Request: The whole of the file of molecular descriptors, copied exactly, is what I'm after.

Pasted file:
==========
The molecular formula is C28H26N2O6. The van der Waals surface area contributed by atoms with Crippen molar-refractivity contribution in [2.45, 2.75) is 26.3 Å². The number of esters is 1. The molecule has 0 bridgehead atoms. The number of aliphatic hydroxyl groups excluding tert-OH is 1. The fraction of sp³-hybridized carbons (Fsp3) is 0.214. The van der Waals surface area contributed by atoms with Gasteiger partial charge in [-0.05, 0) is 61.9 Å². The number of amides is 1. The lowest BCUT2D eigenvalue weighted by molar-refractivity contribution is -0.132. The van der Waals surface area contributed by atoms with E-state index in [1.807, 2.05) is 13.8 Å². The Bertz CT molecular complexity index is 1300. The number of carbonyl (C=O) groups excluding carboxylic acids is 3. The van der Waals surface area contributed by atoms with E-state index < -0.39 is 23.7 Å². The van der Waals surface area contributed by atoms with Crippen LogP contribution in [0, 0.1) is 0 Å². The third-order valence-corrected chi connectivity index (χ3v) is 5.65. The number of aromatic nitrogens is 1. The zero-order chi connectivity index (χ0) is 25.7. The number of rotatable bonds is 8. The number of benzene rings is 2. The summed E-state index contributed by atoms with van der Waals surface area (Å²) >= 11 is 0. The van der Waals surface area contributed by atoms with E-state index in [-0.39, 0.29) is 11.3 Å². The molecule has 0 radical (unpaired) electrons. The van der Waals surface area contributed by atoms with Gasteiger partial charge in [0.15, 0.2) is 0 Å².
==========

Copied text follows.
The molecular formula is C28H26N2O6. The van der Waals surface area contributed by atoms with Crippen molar-refractivity contribution in [2.45, 2.75) is 26.3 Å². The number of esters is 1. The molecule has 0 bridgehead atoms. The number of aliphatic hydroxyl groups excluding tert-OH is 1. The fraction of sp³-hybridized carbons (Fsp3) is 0.214. The van der Waals surface area contributed by atoms with Gasteiger partial charge in [-0.05, 0) is 61.9 Å². The number of amides is 1. The lowest BCUT2D eigenvalue weighted by molar-refractivity contribution is -0.132. The van der Waals surface area contributed by atoms with E-state index in [1.807, 2.05) is 13.8 Å². The Bertz CT molecular complexity index is 1300. The number of carbonyl (C=O) groups excluding carboxylic acids is 3. The van der Waals surface area contributed by atoms with E-state index < -0.39 is 23.7 Å². The van der Waals surface area contributed by atoms with Crippen LogP contribution in [0, 0.1) is 0 Å². The third-order valence-corrected chi connectivity index (χ3v) is 5.65. The number of aromatic nitrogens is 1. The zero-order chi connectivity index (χ0) is 25.7. The number of rotatable bonds is 8. The number of benzene rings is 2. The summed E-state index contributed by atoms with van der Waals surface area (Å²) >= 11 is 0. The van der Waals surface area contributed by atoms with E-state index in [-0.39, 0.29) is 11.3 Å². The molecule has 0 radical (unpaired) electrons. The van der Waals surface area contributed by atoms with Gasteiger partial charge in [0.15, 0.2) is 0 Å².